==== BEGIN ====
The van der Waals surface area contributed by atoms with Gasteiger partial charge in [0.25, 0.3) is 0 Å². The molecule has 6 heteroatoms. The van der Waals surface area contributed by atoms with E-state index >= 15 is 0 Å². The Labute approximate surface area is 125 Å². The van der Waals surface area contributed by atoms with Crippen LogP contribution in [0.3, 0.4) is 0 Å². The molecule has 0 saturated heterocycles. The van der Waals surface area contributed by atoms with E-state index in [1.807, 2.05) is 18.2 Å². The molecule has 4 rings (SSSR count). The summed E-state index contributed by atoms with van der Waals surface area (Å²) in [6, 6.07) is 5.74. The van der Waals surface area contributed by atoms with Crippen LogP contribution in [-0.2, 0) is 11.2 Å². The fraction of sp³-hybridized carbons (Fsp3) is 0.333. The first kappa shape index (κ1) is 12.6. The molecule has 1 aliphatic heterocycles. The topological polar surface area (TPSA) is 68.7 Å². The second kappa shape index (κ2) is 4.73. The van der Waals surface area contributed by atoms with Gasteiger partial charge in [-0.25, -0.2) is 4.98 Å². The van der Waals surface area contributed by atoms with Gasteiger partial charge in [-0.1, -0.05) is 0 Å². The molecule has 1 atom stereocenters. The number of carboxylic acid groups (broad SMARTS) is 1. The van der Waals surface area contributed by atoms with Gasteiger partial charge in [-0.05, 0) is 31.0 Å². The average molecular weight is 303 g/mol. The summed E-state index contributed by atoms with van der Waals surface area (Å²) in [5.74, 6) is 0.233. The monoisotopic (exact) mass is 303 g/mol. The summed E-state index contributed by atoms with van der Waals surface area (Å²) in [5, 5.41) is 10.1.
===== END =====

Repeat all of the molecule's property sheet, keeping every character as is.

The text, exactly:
The van der Waals surface area contributed by atoms with Gasteiger partial charge in [0.25, 0.3) is 0 Å². The molecule has 6 heteroatoms. The van der Waals surface area contributed by atoms with E-state index >= 15 is 0 Å². The Labute approximate surface area is 125 Å². The van der Waals surface area contributed by atoms with Crippen LogP contribution in [0.3, 0.4) is 0 Å². The molecule has 0 saturated heterocycles. The van der Waals surface area contributed by atoms with E-state index in [1.807, 2.05) is 18.2 Å². The molecule has 4 rings (SSSR count). The summed E-state index contributed by atoms with van der Waals surface area (Å²) in [6, 6.07) is 5.74. The van der Waals surface area contributed by atoms with Crippen LogP contribution in [-0.2, 0) is 11.2 Å². The fraction of sp³-hybridized carbons (Fsp3) is 0.333. The first kappa shape index (κ1) is 12.6. The molecule has 1 aliphatic heterocycles. The topological polar surface area (TPSA) is 68.7 Å². The second kappa shape index (κ2) is 4.73. The van der Waals surface area contributed by atoms with Gasteiger partial charge in [-0.25, -0.2) is 4.98 Å². The van der Waals surface area contributed by atoms with Gasteiger partial charge in [-0.1, -0.05) is 0 Å². The molecule has 1 atom stereocenters. The number of carboxylic acid groups (broad SMARTS) is 1. The van der Waals surface area contributed by atoms with Gasteiger partial charge in [-0.05, 0) is 31.0 Å². The average molecular weight is 303 g/mol. The summed E-state index contributed by atoms with van der Waals surface area (Å²) in [5.74, 6) is 0.233. The monoisotopic (exact) mass is 303 g/mol. The summed E-state index contributed by atoms with van der Waals surface area (Å²) in [5, 5.41) is 10.1.